Steve Maraboli, a behavioural science academic, author and speaker says, “The most powerful relationship you will ever have is the relationship with yourself.” Think about the things you say to yourself, how you judge yourself and what you expect of yourself. Are you a good, kind person to yourself? Are you your own best friend or are you too hard on yourself? Do you make time for yourself each day or are you always putting other people first because you think their needs are more important? Do you think your opinions are valid and worth expressing?
Perhaps you make a mistake. Do you acknowledge the mistake, think of ways it could be avoided in the future and move forward? Are you able to see the funny side to the situation? Instead you may blame yourself, tell yourself you are stupid or clumsy and let the mistake ruin your day. Perhaps you worry you will make the same mistake in the future.
Your inner critic may be chattering away, dragging you down. I came across this quote by author Kim McMillen, ‘When I loved myself enough I stopped trying to banish the critical voices from my head. Now I say, “Thank you for your views,” and they feel heard. End of discussion.’ This made me think of a different way of handling my inner critic. Instead of having a back and forth argument I could simply acknowledge the thought and then move on to a more positive way of thinking about the situation.
Deborah Day, mental health clinician and author advises, “Lighten up on yourself. No one is perfect. Gently accept your humanness.” I like the way she says, ‘Gently accept your humanness.’ I ‘recognise I have high expectations of myself. When someone else makes a mistake or doesn’t do a task particularly well I can find a reason for it. Perhaps they are tired, unwell, have worries or just ‘having an off day.’ Maybe they need training or to have the task explained to them more clearly. I am not as understanding of my own shortcomings. I tend to feel I should be able to do better and I am unlikely to cut myself some slack. However, I am working on this. I have noted that many claim if you set yourself a high standard you will expect just as high a standard from other people. I don’t think this is always the case.
Do you always take care of the needs of others before your own? When you have young children who are dependent on you it may actually be necessary to take care of their needs first. Some women don’t have a support network to help out. In this situation it may take some creative thinking to arrange for the necessary support so you can get some time to yourself. It is not selfish to use child care or occasional care services to allow you to get exercise, take part in a social activity or simply relax. Your young child will benefit from contact with other youngsters and adults, different activities and a new environment.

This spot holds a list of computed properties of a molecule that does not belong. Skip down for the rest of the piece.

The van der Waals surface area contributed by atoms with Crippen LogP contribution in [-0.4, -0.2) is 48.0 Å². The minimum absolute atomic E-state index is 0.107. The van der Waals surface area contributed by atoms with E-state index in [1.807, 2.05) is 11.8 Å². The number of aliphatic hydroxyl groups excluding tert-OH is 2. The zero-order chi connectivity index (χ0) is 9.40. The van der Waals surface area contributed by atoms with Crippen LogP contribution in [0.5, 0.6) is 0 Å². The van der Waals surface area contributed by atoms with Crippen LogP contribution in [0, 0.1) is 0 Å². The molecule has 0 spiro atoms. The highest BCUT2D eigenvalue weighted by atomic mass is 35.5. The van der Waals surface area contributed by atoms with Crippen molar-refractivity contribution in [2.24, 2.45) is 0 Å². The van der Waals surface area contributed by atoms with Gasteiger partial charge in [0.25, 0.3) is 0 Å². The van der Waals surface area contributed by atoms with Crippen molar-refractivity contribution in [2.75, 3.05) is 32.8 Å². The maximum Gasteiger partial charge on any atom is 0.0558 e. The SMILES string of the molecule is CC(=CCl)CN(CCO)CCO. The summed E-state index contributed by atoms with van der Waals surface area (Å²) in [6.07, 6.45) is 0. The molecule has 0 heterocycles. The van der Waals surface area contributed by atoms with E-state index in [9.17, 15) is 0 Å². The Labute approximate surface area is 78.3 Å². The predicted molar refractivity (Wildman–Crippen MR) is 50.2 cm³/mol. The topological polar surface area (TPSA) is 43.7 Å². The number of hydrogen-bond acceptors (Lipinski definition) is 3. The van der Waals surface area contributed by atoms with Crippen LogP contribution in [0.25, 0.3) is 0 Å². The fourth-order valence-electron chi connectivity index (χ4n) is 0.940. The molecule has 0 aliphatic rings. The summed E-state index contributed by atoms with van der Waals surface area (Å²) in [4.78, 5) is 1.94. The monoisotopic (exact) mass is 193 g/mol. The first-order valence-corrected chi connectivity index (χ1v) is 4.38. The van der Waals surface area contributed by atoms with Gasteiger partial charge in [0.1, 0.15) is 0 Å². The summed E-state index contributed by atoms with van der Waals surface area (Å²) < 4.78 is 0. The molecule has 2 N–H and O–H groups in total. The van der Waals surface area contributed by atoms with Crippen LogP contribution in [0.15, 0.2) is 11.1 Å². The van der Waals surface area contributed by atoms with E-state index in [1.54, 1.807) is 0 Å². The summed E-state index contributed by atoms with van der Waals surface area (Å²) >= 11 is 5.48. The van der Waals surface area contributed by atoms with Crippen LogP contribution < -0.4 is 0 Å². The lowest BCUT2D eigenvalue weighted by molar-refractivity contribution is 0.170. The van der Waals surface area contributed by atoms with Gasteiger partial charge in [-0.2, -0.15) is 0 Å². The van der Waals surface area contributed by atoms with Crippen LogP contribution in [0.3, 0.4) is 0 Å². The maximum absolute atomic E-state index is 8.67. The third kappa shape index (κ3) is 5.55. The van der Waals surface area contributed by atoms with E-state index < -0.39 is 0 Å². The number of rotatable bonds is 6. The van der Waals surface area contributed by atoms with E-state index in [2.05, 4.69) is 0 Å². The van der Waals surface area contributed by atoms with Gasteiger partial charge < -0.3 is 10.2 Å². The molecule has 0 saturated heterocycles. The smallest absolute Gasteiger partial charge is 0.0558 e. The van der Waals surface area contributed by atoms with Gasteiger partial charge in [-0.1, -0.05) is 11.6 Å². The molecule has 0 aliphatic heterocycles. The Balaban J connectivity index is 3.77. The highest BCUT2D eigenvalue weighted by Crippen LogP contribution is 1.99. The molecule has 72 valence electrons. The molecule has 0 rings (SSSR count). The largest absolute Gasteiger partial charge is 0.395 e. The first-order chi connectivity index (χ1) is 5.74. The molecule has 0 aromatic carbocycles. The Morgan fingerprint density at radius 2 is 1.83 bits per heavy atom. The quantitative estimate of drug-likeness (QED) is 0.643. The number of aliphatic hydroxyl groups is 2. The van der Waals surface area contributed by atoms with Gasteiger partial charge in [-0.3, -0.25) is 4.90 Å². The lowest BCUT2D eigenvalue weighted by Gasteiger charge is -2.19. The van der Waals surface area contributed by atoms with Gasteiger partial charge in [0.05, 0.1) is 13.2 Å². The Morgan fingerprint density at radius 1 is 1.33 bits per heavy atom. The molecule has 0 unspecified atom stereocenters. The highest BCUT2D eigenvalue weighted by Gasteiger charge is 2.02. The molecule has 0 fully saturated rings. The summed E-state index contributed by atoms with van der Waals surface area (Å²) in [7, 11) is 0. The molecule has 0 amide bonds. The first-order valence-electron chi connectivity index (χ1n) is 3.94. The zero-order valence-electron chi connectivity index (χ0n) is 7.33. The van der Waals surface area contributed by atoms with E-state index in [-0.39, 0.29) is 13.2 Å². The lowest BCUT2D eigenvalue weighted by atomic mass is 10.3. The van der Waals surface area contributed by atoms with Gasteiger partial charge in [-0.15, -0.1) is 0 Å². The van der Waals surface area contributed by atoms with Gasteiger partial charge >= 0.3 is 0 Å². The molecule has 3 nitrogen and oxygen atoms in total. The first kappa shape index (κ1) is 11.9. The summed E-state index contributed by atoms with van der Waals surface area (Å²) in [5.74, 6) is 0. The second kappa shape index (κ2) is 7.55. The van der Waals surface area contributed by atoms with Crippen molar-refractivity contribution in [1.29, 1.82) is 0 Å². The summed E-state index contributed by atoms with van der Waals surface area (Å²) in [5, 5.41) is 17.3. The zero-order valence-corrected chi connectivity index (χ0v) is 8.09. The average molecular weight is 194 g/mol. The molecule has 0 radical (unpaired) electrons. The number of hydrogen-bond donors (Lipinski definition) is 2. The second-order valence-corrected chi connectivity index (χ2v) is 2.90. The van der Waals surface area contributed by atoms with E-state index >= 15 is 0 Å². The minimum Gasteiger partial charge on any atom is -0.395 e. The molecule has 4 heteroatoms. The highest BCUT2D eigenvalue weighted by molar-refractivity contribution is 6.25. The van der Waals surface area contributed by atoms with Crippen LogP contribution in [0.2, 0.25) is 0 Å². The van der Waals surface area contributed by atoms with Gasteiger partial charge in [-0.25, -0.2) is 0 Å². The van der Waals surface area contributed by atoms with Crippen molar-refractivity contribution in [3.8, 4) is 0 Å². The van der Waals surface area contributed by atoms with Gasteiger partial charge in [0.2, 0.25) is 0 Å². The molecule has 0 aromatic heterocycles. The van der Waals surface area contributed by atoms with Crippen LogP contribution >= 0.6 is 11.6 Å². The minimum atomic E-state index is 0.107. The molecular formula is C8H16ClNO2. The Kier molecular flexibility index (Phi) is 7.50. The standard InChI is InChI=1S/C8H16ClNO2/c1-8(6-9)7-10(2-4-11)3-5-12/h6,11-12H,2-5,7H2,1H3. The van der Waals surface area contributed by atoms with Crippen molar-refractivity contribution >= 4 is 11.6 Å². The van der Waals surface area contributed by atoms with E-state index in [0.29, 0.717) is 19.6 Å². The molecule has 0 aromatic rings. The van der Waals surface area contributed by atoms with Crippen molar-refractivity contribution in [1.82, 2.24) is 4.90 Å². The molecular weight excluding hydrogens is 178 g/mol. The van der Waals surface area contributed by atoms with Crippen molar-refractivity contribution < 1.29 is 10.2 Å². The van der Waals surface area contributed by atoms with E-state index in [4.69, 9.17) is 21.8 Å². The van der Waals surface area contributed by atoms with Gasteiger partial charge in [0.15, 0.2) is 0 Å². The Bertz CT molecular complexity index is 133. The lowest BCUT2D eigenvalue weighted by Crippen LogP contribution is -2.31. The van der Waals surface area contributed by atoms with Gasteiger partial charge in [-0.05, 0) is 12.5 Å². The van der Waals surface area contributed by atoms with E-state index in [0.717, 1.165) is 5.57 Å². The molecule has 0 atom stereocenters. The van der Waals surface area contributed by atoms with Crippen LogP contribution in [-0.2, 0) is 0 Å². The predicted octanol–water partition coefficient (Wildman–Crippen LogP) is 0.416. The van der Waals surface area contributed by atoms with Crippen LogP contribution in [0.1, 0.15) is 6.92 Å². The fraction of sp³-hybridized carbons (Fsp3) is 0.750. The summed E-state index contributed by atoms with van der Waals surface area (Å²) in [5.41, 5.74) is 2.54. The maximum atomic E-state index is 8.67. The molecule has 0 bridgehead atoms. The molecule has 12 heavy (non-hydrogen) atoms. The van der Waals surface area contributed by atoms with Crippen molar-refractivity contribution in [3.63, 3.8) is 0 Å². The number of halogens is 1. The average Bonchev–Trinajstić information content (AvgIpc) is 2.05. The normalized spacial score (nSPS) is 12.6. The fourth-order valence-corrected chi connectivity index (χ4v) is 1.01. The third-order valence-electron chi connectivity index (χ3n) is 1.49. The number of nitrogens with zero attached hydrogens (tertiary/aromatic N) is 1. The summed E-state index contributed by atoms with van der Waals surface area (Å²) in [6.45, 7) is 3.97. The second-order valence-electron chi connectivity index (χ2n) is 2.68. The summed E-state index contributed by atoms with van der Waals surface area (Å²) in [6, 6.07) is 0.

Women who are in a caring role are prone to putting their own needs last. They may have been in this role for many years. These days there are support groups and some are able to help organise respite for the care recipient. This makes it possible for the carer to attend meetings, outings and even retreats. Carers need to have a good relationship with themselves and take care of their own needs. Then they can continue to care for others.
To have a good relationship with yourself
• Take care of your physical needs. Ensure you get enough sleep, adequate nutrition and some enjoyable exercise.
• Acknowledge your own thoughts and feelings as valid. Don’t worry about what you think you should be thinking or feeling. Have confidence in your own opinions.
• Accept your weaknesses and strengths as part of who you are.
• Allow yourself time to do things you enjoy each day.
• Spend some time praying, meditating, daydreaming or doing whatever helps you unwind and cope with the challenges life hands you.
When you have a good relationship with yourself it is easier to have good relationships with others.